PHILADELPHIA -- Jimmy Nelson's first true dud of 2016 came against an unlikely opponent -- a Phillies team which had scored three or fewer runs in seven straight games and had not beaten the Brewers at Citizens Bank Park since Yuniesky Betancourt was in Milwaukee's starting lineup.But the box score
PHILADELPHIA -- Jimmy Nelson's first true dud of 2016 came against an unlikely opponent -- a Phillies team which had scored three or fewer runs in seven straight games and had not beaten the Brewers at Citizens Bank Park since Yuniesky Betancourt was in Milwaukee's starting lineup.
But the box score offered harsh evidence: Nelson pitched a season-low four innings, surrendered a season-high six earned runs, and by a variety of other measures, delivered his poorest start of what has been a fine season in Friday's 6-3 loss.
"Last few outings have been a battle," said Nelson after falling to 5-4 with a 3.43 ERA.
You couldn't tell from his recent results, which added up to a 1.57 ERA over his previous four starts. Friday, however, was different.
That Nelson kept the Phillies at bay until consecutive three-run outbursts in the third and fourth innings was a credit to the Brewers' corner outfielders. A first inning that began with Nelson walking leadoff man Odubel Herrera on four pitches ended with right fielder Domingo Santana throwing Herrera out at the plate. In the second inning, left fielder Ryan Braun took away an extra-base hit from Cody Asche by making a leaping catch at the wall.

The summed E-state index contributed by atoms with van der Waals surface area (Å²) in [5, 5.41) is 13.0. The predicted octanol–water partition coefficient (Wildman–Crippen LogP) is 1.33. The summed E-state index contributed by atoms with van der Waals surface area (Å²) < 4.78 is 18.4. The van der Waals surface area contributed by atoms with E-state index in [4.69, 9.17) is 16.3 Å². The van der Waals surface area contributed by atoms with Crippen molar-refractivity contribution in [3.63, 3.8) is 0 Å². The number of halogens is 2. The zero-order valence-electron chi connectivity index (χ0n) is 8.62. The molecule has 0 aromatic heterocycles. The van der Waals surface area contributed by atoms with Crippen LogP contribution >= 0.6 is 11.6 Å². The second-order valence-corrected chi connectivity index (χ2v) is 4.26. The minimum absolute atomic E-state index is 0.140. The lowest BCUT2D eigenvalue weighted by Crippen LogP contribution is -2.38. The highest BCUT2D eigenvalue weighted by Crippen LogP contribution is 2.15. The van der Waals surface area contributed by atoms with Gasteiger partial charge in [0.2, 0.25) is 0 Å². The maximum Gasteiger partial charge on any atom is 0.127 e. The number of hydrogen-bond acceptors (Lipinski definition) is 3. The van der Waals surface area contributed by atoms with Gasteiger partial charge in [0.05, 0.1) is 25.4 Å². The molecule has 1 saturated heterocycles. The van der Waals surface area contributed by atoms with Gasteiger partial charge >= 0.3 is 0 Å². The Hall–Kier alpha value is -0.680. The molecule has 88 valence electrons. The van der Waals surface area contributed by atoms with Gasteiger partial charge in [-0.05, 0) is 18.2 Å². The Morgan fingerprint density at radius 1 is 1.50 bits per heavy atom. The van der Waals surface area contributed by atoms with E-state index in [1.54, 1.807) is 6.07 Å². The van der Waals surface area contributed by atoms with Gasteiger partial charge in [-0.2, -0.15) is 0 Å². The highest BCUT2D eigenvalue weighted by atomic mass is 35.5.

Nelson threw a first-pitch ball to eight of the first 10 men he faced -- and fell behind, 0-2, to five of those 10.
He survived that way until the third, when the breaks began going against Nelson and the Brewers. After Cameron Rupp's home run leading off the frame gave the Phillies a 1-0 lead, a hit and run pulled second baseman Scooter Gennett out of position for what could have been a double-play grounder. That extended the inning for Maikel Franco to drop a two-out single down the left field line, just in front of Braun, followed by singles for Tommy Joseph and Jimmy Paredes, the latter evading Nelson's glove by inches on its way into center field for a 3-0 lead.
The Phillies' lead grew to 6-0 in the fourth, when Braun appeared to throw out Rupp trying to stretch a double, only to see the out overturned via instant replay. That led to a run later in the frame when Nelson surrendered a two-out, three-run home run on a 1-2 pitch to Andres Blanco.
"We've been on the wrong end of replay lately, that's for sure," Brewers manager Craig Counsell said.
It marked the first time in Nelson's career he surrendered more home runs (two) than he recorded strikeouts (one).
"That game could be totally different if I just executed a couple pitches -- the two-out, two-strike pitch in the fourth and a pitch here and there in the third," Nelson said. "I could have minimized the damage a little bit better. It's really frustrating, especially because those guys were making some pretty good plays early on. …
"I pride myself on going deep into games no matter how good or bad I feel that night, how good or bad my command is that night. The bullpen did a great job tonight of giving us a chance to come back. We did a really good job [hitting] against their starter and got him out of there really early. So pretty much it was just me that didn't hold up my part of the job today."
Adam McCalvy has covered the Brewers for MLB.com since 2001. Follow him on Twitter @AdamMcCalvy, like him on Facebook and listen to his podcast.